Swedish: avgiftsfri tak

Rejzko

Senior Member
A man speaks about getting car parts from a man in Germany. He holds a tablet in his hand. Then he says this:

Bilar, ja. Nu tror jag att man kan få lite... Nästan så här avgiftsfri tak på flera tusen. Kolla.


Is it "a very cheap loft, only for several thousand"? Or "a loft where you do not pay much for electricity, gas etc"? Or something else?
 
  • Segorian

    Senior Member
    Icelandic & Swedish
    Avgiftsfri tak makes no sense at all (whether grammatically or semantically), and tak never means ‘loft’ (although the term takvåning exists). It seems to me that this is the Norwegian word avgiftsfritak (in Swedish usually skattebefrielse, but also avgiftsbefrielse), which means ‘tax exemption’ or ‘duty exemption’. This is a big thing in Scandinavia in regard to electric vehicles specifically, but nowhere more so than in Norway. A Norwegian speaking, perhaps?
     

    MattiasNYC

    Senior Member
    Swedish
    I think you should provide more context since it isn't proper Swedish. But if Segorian's hunch is correct then it seems likely that the buyer won't have to pay tax on several thousand spent because of that "ceiling" ("tak"). Once you're above the "ceiling" taxes begin to be applied.

    That's my best guess.

    Thanks Segorian!
     

    raumar

    Senior Member
    Norwegian
    If this is the Norwegian word "avgiftsfritak", it has nothing to do with "tak" as in ceiling. "Fritak" means "excemption". If this is about "fritak", my guess would be that he wouldn't have to pay VAT because the car parts are bought abroad (or something like that).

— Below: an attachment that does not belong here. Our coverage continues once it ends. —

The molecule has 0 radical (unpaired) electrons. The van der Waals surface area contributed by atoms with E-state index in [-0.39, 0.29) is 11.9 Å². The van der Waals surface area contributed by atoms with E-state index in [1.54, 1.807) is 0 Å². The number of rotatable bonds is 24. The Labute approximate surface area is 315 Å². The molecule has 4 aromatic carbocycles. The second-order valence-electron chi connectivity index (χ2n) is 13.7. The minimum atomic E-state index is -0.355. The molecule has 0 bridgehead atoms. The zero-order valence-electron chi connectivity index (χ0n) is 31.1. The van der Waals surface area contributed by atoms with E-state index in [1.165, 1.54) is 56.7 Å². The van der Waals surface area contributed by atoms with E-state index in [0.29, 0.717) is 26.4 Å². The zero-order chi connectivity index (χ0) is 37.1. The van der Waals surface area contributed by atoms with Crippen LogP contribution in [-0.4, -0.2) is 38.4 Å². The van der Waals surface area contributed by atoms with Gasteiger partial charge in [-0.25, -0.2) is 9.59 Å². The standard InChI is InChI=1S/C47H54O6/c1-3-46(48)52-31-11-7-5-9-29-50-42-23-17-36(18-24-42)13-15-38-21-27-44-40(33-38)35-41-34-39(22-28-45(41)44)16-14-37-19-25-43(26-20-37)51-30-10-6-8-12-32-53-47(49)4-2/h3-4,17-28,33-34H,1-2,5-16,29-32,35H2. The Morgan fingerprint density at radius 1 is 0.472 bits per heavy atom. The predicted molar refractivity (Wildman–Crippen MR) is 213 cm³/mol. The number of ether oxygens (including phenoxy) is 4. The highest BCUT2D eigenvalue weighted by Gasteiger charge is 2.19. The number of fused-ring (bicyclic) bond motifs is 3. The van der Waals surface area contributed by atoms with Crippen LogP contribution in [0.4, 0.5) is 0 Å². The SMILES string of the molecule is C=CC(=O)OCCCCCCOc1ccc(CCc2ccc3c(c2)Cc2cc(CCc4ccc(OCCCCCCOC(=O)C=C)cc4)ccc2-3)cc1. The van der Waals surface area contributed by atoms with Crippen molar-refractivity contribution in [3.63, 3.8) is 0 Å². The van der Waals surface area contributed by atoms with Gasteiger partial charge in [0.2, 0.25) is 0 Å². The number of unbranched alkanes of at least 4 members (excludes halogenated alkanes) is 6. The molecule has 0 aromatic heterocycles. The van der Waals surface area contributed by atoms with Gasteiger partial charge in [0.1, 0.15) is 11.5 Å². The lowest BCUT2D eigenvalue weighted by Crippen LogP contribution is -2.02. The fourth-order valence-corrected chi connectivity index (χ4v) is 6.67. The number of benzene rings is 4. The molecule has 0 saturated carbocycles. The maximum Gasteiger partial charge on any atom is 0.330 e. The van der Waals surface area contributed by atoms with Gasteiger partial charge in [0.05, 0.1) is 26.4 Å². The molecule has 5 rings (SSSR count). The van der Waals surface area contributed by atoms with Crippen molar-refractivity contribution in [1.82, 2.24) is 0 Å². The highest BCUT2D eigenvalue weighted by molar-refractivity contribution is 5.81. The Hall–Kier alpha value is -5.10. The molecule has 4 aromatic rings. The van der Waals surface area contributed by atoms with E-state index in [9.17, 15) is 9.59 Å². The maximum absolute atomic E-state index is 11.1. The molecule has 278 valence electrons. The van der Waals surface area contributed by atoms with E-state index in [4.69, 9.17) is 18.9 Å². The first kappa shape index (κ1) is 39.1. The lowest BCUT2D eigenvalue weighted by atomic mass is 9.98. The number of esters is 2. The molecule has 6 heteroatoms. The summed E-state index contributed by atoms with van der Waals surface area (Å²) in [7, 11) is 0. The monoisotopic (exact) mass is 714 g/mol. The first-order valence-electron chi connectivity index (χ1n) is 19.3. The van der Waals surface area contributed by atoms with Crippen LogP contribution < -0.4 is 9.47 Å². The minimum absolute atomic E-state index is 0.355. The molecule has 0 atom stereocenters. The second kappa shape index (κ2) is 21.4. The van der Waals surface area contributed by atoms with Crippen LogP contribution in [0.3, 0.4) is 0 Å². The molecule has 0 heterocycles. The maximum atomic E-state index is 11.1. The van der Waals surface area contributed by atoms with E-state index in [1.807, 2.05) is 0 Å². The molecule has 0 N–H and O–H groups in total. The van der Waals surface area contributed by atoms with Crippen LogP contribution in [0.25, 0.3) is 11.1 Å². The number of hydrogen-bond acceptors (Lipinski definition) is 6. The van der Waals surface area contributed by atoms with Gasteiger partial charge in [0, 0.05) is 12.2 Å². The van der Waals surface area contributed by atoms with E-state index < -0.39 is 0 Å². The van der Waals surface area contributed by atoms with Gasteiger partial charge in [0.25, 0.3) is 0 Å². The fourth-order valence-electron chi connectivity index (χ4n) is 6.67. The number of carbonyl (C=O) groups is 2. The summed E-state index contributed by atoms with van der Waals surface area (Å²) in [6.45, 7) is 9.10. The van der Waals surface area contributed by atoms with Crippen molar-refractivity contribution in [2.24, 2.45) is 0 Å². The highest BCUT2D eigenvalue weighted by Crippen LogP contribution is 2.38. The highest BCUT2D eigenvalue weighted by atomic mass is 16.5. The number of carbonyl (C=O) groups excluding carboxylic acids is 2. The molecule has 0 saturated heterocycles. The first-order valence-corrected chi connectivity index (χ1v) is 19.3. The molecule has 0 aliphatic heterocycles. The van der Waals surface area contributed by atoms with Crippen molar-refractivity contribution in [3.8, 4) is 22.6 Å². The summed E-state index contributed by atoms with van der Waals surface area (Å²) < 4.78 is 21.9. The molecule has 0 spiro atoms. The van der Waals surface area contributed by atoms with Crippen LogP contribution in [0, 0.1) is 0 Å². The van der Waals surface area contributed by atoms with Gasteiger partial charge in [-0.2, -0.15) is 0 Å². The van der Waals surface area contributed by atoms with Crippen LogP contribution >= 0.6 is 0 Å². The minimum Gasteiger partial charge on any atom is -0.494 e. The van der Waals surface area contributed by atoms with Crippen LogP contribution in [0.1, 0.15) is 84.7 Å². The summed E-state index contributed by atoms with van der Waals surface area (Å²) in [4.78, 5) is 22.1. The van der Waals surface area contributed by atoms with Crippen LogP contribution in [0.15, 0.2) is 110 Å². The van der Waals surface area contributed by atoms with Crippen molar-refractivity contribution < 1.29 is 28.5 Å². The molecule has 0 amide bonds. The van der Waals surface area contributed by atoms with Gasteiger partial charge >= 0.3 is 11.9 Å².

MattiasNYC

    Senior Member
    Swedish
    If this is the Norwegian word "avgiftsfritak", it has nothing to do with "tak" as in ceiling. "Fritak" means "excemption". If this is about "fritak", my guess would be that he wouldn't have to pay VAT because the car parts are bought abroad (or something like that).
    So just for the sake of me learning something for a change;

    When you say "tak" in that word has nothing to do with a ceiling, does this mean that it doesn't matter how much this particular item would cost it would never have VAT?

    In Swedish "tag" comes form "taga" or "ta" - "to take" in English - which makes me wonder if that is where the word comes from (i.e. 'freetake', take (buy) it free from fees/taxes)?
     

    raumar

    Senior Member
    Norwegian
    When you say "tak" in that word has nothing to do with a ceiling, does this mean that it doesn't matter how much this particular item would cost it would never have VAT?
    :thumbsup: Yes.

    In Swedish "tag" comes form "taga" or "ta" - "to take" in English - which makes me wonder if that is where the word comes from (i.e. 'freetake', take (buy) it free from fees/taxes)?
    :thumbsup: Yes, that's right. Like "unntak" (Norwegian) = "undantag" (Swedish).
     
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